• Mike Hidlebaugh

Flex Down Mortgages

In this day and age, it can be more and more difficult to save for that down payment you need to purchase a home. There is a product for individuals who would otherwise qualify for a mortgage, but just don’t have that down payment saved.


Flex Down Mortgages, commonly referred to as Borrowed Down Payment Mortgages are just that – when the borrower utilizes a line of credit or loan for the down payment on a home.



A Flex Down Mortgage could allow the borrower to achieve home ownership earlier, but there are some features of the product that the potential home owner should be aware of.


Debt Service Ratios


When an individual goes to purchase a home, the mortgage broker and lender will look at two ratios to determine if your income can service your debt obligations. They look at Gross Debt Service Ratio (GDS)- which accounts for all debt that is related to the house – mortgage payments, property taxes, heating, and half of condo fees if applicable. Total Debt Service Ratio (TDS) will also be looked at. This includes all your debt related to the home as well as any regular scheduled payments including loans, lines of credit, credit cards, child support, etc. So, without getting into too much industry jargon, if you were to borrow your down payment from a loan or line of credit, you would be required to service that debt with your income, thus affecting your TDS and reducing your buying power.



Mortgage Default Insurance


Any home that is purchased with less than 20% down is required to have mortgage default insurance. Mortgage default insurance protects the lender in the instance that the borrower stops making their mortgage payments and walks away from the home. There is a premium one must pay for the mortgage default insurance that is added to the balance of your mortgage. When you borrow your down payment, your mortgage default insurance premium increases from 4% to 4.5%. For example, on a $380, 000 mortgage, you would have $15,200 added to your loan amount if you were to put the minimum 5% down. If you were to borrow the down payment, you would have $17,100 added to your total loan.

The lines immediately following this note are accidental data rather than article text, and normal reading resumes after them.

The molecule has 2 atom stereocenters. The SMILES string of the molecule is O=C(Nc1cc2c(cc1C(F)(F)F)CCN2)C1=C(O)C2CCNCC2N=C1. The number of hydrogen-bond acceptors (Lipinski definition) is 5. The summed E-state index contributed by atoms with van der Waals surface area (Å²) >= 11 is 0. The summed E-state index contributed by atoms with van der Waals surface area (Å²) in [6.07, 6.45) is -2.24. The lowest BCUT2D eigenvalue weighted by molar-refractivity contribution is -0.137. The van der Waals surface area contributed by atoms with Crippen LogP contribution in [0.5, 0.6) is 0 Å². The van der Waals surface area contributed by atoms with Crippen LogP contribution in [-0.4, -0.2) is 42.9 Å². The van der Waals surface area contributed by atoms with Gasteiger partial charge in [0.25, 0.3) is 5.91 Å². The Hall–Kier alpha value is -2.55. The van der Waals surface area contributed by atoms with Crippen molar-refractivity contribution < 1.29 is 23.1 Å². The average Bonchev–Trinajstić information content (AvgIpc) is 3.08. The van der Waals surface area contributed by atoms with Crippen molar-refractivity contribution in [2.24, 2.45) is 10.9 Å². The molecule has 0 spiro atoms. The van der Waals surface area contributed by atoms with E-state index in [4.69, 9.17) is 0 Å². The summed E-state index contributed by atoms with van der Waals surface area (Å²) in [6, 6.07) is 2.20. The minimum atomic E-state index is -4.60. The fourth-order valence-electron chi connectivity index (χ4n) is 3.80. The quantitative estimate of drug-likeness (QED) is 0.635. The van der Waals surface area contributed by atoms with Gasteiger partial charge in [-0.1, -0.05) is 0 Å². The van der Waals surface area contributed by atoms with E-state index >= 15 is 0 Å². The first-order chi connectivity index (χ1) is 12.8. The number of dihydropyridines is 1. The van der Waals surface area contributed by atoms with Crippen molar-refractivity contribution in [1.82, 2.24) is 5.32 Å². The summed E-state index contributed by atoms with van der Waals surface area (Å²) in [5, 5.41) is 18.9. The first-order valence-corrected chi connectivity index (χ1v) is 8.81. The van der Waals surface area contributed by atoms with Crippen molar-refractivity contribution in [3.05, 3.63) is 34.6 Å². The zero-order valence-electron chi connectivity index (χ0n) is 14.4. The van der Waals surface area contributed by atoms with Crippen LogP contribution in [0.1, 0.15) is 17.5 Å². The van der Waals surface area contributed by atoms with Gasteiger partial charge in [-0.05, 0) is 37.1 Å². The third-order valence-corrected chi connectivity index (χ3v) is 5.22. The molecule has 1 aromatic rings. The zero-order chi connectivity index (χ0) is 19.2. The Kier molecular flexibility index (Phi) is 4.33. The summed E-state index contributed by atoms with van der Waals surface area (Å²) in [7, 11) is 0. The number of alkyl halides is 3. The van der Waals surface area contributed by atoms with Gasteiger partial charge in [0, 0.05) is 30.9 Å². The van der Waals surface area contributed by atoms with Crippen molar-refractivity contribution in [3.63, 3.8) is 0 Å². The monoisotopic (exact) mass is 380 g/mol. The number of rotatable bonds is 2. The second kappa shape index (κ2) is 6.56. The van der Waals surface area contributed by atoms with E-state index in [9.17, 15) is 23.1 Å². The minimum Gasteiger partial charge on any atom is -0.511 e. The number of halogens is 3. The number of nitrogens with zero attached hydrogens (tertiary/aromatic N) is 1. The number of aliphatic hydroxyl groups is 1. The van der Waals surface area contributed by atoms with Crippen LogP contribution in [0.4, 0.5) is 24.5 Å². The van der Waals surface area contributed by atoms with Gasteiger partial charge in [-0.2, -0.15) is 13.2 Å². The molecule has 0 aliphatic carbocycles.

Zero Equity Cushion


It is important to be cognizant of the fact, that if you are borrowing your down payment, you are essentially putting yourself in the position of not having equity in your home when you begin to repay your mortgage. This can be a dangerous position to be in.


As you can see, utilizing a flex down mortgage could potentially get you on the road to home ownership faster than you might otherwise be, but there are some features of it that you definitely need to be informed on!

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